Ben Stokes and England wrote another chapter in Headingley’s remarkable Test history as they chased down 359 to beat Australia and level the Ashes.
From Bradman to Botham and beyond, the PA News agency looks at some of the most memorable matches at the Yorkshire venue.
England v Australia, fourth Test, 1948
England’s successful chase on Sunday was the 10th-highest in the fourth innings of a Test – but not a Headingley record.
England made 496 and 365 for eight declared in July 1948 to set Australia, who made 458 in their first innings, 404 to win.
The great Sir Don Bradman made 173 not out and put on 301 with opener Arthur Morris, who top-scored with 182, as the tourists completed what at the time was a record chase – and remains fourth in the all-time list – with seven wickets to spare.
The match aggregate of 1,723 runs was the sixth-highest of all time – four of the five above it were draws, with the top two being “timeless Tests” featuring nine and seven days’ play respectively.
England v Australia, third Test, 1981
“Botham’s Ashes” sparked into life as all-rounder Sir Ian rescued England from a seemingly hopeless position facing odds of 500-1 with bookmakers.
Following on 227 behind, England slumped to 41 for four and 105 for five before Botham, who had taken six for 95 in Australia’s first innings, strode to the wicket.
He smashed 149 at a run a ball and put on 117 with tail-ender Graham Dilley (56) to at least give his side hope.
Australia still needed only 130 to win but Bob Willis took eight for 43 to bowl them out for 111 and England went on to win the series 3-1, Botham taking five for 11 at Edgbaston and 10 wickets in the dead rubber at The Oval as well as scoring 118 at Old Trafford.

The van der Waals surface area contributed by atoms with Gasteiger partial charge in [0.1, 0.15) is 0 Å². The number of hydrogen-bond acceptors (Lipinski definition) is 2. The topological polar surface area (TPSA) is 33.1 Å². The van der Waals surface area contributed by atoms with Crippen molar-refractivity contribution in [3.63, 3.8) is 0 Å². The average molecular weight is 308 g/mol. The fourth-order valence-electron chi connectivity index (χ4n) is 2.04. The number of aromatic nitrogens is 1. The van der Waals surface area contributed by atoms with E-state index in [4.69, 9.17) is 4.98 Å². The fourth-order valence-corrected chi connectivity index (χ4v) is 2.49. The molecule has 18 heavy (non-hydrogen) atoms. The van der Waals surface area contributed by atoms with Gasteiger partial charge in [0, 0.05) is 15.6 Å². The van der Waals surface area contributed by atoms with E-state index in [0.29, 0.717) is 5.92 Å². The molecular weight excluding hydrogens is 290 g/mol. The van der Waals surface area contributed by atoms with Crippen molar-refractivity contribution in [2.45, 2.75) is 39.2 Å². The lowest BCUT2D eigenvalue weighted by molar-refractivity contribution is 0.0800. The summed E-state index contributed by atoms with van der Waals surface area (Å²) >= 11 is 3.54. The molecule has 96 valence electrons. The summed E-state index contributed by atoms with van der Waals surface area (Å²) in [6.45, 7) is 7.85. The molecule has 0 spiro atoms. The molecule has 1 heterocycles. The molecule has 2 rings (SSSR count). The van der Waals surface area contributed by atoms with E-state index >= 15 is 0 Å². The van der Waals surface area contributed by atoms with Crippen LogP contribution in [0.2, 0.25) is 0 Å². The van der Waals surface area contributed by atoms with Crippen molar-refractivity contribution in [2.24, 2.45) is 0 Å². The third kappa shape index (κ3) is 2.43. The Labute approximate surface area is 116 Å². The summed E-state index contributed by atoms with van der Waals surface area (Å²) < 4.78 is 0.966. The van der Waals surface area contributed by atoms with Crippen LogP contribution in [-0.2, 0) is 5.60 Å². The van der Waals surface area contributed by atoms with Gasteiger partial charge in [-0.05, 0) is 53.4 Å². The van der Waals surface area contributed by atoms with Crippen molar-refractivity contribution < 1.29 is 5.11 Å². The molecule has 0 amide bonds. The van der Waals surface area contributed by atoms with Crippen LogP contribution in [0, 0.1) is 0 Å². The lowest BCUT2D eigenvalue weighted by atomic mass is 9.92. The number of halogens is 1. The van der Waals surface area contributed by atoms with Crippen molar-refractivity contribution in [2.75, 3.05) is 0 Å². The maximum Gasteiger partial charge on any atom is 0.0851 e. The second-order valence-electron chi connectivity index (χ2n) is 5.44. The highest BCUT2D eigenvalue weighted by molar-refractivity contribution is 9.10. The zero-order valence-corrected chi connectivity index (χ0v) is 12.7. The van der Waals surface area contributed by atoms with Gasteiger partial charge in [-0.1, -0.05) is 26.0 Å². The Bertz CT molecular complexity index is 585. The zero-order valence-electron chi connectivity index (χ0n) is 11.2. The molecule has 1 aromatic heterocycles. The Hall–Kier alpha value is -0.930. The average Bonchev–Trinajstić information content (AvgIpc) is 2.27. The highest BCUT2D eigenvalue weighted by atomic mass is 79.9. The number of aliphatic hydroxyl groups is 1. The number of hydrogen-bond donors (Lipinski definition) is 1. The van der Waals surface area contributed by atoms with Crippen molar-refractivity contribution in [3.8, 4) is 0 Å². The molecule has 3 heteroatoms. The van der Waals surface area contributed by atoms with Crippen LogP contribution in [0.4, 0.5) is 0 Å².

England v Australia, fourth Test, 2001
Mark Butcher’s finest hour in an England shirt punished an aggressive Australian declaration at 176 for four as the hosts chased down 315 for the loss of four wickets.
The Surrey left-hander stroked a Test-best 173 not out and was backed up by captain Nasser Hussain’s half-century as England bounced back from a first-innings deficit of 138, brought about by Glenn McGrath’s seven for 76.
It would prove only a consolation win, however, in an otherwise one-sided 4-1 series win for the Baggy Green.
England v West Indies, second Test, 2017
Leeds has hosted four of the top 30 chases in Test history – twice as many as any other ground – after Kraigg Brathwaite and Shai Hope starred for the Windies.
England’s 490 for eight declared left the tourists chasing 322 but, having both made first-innings hundreds, opener Brathwaite laid the platform with 95 and Hope, with 118 not out, saw the job through in fading light with the help of Jermaine Blackwood’s hard-hitting 41.
England won the series decider at Lord’s a fortnight later but Hope, who averaged 19 before the Test, went on to establish himself as a top-order mainstay for his country while Brathwaite was hastily drafted in to close out the season at Headingley as Yorkshire’s overseas player.
England v Australia, third Test, 2019
Two fearsome bowling attacks and two fragile batting line-ups saw Australia bowled out on day one for 179 before England crumbled to 67 all out in reply.
Marnus Labuschagne added 80 to his first-innings 74 to seemingly put the tourists in command as they set England 359 to win and keep the Ashes alive.
Joe Root and Joe Denly’s dogged half-centuries and partnership of 126 raised hope but as in the World Cup final just over a month previously, it was Stokes who produced an innings of astonishing nerve to win the match. Having made two from his first 50 balls, he finished with 11 fours and eight sixes in his 135 not out.